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Colleges A Major Economic Force
LANSING — According to the Michigan Economic Development Corp., the state’s 15 public universities have a sizeable influence on the state economy.
MEDC recently reported that the state’s higher education institutions contribute about $39 billion each year to Michigan’s financial system.
More importantly, for each dollar the state gives to the operating cost of the universities, Michigan’s economy gets $26 back.
“This is a significant rate of return for a public investment. It demonstrates the unique and powerful role universities play in enhancing the state’s economic vitality,” said Doug Rothwell, MEDC president and CEO.
Accounting for most of the state’s return on investment was that university graduates have higher earnings than non-graduates, a rate expected to grow in the foreseeable future. In addition, the state retains nearly eight of every 10 public college grads.
The return rate, from a study commissioned by the MEDC and the President’s Council of State Universities, included spending by faculty, students and visitors, business spin-offs and other technology transfers.
SRI International used 1999 as the model year, the most recent year of necessary data, to conduct the analysis.
The report concluded that universities had a direct and indirect economic impact for the state of nearly $41 billion in the study year. The state dollars awarded to the 15 colleges that year came to $1.5 billion, leaving Michigan with a net gain of $39 billion.
A few fiscal highlights of the study were:
- The $39 billion impact from universities was 12.6 percent of the state’s gross product.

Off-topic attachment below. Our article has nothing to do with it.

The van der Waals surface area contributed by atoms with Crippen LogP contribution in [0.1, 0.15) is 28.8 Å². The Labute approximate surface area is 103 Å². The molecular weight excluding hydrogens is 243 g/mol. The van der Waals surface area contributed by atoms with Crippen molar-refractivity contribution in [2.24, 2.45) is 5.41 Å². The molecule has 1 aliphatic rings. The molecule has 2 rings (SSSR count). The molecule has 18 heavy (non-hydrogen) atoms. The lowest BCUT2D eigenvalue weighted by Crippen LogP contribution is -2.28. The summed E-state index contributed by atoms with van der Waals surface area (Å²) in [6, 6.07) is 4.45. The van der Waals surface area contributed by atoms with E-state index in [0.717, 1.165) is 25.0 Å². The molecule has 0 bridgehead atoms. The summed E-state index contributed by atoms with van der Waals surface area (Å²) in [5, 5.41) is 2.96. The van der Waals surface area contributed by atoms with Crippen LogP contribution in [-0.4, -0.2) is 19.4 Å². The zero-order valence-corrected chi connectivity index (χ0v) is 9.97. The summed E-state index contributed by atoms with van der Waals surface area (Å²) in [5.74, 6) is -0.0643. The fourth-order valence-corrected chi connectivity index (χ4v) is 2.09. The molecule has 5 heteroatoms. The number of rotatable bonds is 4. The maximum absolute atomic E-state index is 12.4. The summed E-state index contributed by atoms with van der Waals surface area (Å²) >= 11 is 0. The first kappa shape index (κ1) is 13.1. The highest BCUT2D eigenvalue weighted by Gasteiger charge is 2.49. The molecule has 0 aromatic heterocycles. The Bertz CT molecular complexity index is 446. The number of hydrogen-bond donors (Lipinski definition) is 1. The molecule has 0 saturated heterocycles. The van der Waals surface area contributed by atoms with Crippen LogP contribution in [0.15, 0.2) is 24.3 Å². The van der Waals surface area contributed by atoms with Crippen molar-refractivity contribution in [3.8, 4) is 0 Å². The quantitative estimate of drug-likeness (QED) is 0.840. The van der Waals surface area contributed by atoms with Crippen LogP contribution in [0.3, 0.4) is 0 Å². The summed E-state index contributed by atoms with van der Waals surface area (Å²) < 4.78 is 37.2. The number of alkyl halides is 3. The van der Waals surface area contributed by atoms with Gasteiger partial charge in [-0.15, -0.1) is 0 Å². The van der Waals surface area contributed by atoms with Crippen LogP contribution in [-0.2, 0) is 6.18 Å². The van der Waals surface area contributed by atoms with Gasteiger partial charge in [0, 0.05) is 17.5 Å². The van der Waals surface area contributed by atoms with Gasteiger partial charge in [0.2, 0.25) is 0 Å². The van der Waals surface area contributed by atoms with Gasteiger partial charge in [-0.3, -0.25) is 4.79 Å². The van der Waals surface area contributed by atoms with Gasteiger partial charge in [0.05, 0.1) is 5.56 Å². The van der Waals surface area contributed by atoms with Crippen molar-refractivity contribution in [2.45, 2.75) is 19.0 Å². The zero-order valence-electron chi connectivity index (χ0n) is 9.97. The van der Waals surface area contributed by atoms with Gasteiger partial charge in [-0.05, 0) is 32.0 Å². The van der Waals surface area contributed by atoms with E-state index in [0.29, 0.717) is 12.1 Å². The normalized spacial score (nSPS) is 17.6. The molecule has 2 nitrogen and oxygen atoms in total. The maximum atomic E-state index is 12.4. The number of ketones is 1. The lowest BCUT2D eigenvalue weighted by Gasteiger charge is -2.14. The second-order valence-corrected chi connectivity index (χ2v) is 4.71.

- Universities had a return between $5.50 and $6.50 for each $1 of operating costs.
- Spending by graduates accounted for 64 percent of the economic impact, while direct university spending (18 percent) and spending by visitors (18 percent) were next.
- Licensing income from public universities was more than $420,000.
- Licensing revenue from business start-ups was over $130,000.
The $1.5 billion of state funds was 25 percent of the $6 billion in income the schools received in 1999. Tuition of $1.3 billion accounted for 22 percent, while auxiliary expenses (16%), hospital income (13%), federal grants and contracts (13%) made up much of the rest. Other smaller revenue sources were private gifts and the marketing of university services.
“The results of this first statewide university economic impact study reinforces the value of education to the state and its citizens,” said Glenn Stevens, executive director of the President’s Council.
“In very practical terms, the state realizes a tremendous return on its investments in its state universities.”